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Biomarker Presents Exact Measurement Of Flavanol Intake

Reportedly, a new and objective method of calculating flavanol intake has been designed, which can aid nutritional experts in assessing the association amid these compounds and their health benefits on a large scale. The study findings were published in the journal Nature Scientific Reports and scientists from the UC (University of California Davis), the UOR (University of Reading), and US-based company Mars, Incorporated developed and approved the first biomarkers for flavanol-intake and procyanidin-intake at large scale. Recently, this research was presented at the ICPH-2019 (International Conference on Polyphenols and Health 2019).

Biomarker Presents Exact Measurement Of Flavanol Intake

Researchers validated the use of particular biomarkers to accurately and objectively determine the intake of flavanols and procyanidins. Many studies have been issued in the midst of a rising accord that several nutritional epidemiological reviews have significant limitations owing to their reliance on subjective self-reporting, vagueness around food content data, and the methods of food preparation on nutrient content. To cope with these restrictions, there is an insistent need for innovative methods that objectively calculate the intake of particular nutrients in large populations. By using these newly-designed biomarkers, scientists can now study the links amid dietary intake of flavanols and procyanidins.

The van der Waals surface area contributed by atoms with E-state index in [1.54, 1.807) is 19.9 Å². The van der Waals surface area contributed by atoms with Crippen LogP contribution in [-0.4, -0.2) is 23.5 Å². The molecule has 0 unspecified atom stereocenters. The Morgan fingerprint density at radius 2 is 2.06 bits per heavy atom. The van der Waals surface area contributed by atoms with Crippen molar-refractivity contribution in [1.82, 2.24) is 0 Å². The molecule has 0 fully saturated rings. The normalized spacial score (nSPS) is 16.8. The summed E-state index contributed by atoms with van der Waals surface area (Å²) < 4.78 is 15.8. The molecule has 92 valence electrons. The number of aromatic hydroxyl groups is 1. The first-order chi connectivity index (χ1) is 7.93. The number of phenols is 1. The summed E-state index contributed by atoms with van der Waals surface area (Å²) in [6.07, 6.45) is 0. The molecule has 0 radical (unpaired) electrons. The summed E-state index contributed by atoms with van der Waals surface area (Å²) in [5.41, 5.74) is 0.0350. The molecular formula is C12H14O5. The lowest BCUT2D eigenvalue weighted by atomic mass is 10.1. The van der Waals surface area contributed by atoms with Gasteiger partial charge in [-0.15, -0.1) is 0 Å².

Similarly, the UOR was in news for its study that stated that two apples a day help in keeping cholesterol at bay and fight heart disease risk. The study was published in the American Journal of Clinical Nutrition and a team of researchers from the UOR in group effort with the FEM (Fondazione Edmund Mach) Institute, Italy discovered that eating apples that were rich in fibers and compounds—such as polyphenols—decreased the amount of total & LDL (low-density lipoproteins) cholesterol and enhanced markers linked to blood vessel health in people who had raised blood cholesterol levels. Professor Julie Lovegrove—from the UOR—said, “This recent study showed that the impact of simple to execute dietary change can have a major change on key measures of heart disease menace.”

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